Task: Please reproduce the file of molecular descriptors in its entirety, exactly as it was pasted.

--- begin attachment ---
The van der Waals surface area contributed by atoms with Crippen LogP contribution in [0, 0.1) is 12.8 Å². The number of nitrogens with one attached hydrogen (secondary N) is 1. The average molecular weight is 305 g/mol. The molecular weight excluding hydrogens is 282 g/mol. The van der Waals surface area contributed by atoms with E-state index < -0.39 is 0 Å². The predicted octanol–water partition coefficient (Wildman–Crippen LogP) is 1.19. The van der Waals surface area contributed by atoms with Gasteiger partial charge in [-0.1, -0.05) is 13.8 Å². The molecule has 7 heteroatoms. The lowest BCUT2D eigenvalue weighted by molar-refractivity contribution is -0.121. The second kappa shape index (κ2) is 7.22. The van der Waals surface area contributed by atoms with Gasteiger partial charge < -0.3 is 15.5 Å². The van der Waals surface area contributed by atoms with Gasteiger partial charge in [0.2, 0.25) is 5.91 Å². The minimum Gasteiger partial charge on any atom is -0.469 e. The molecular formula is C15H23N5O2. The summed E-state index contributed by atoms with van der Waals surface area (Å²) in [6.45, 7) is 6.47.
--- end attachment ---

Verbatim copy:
The van der Waals surface area contributed by atoms with Crippen LogP contribution in [0, 0.1) is 12.8 Å². The number of nitrogens with one attached hydrogen (secondary N) is 1. The average molecular weight is 305 g/mol. The molecular weight excluding hydrogens is 282 g/mol. The van der Waals surface area contributed by atoms with E-state index < -0.39 is 0 Å². The predicted octanol–water partition coefficient (Wildman–Crippen LogP) is 1.19. The van der Waals surface area contributed by atoms with Gasteiger partial charge in [-0.1, -0.05) is 13.8 Å². The molecule has 7 heteroatoms. The lowest BCUT2D eigenvalue weighted by molar-refractivity contribution is -0.121. The second kappa shape index (κ2) is 7.22. The van der Waals surface area contributed by atoms with Gasteiger partial charge < -0.3 is 15.5 Å². The van der Waals surface area contributed by atoms with Gasteiger partial charge in [0.2, 0.25) is 5.91 Å². The minimum Gasteiger partial charge on any atom is -0.469 e. The molecular formula is C15H23N5O2. The summed E-state index contributed by atoms with van der Waals surface area (Å²) in [6.45, 7) is 6.47.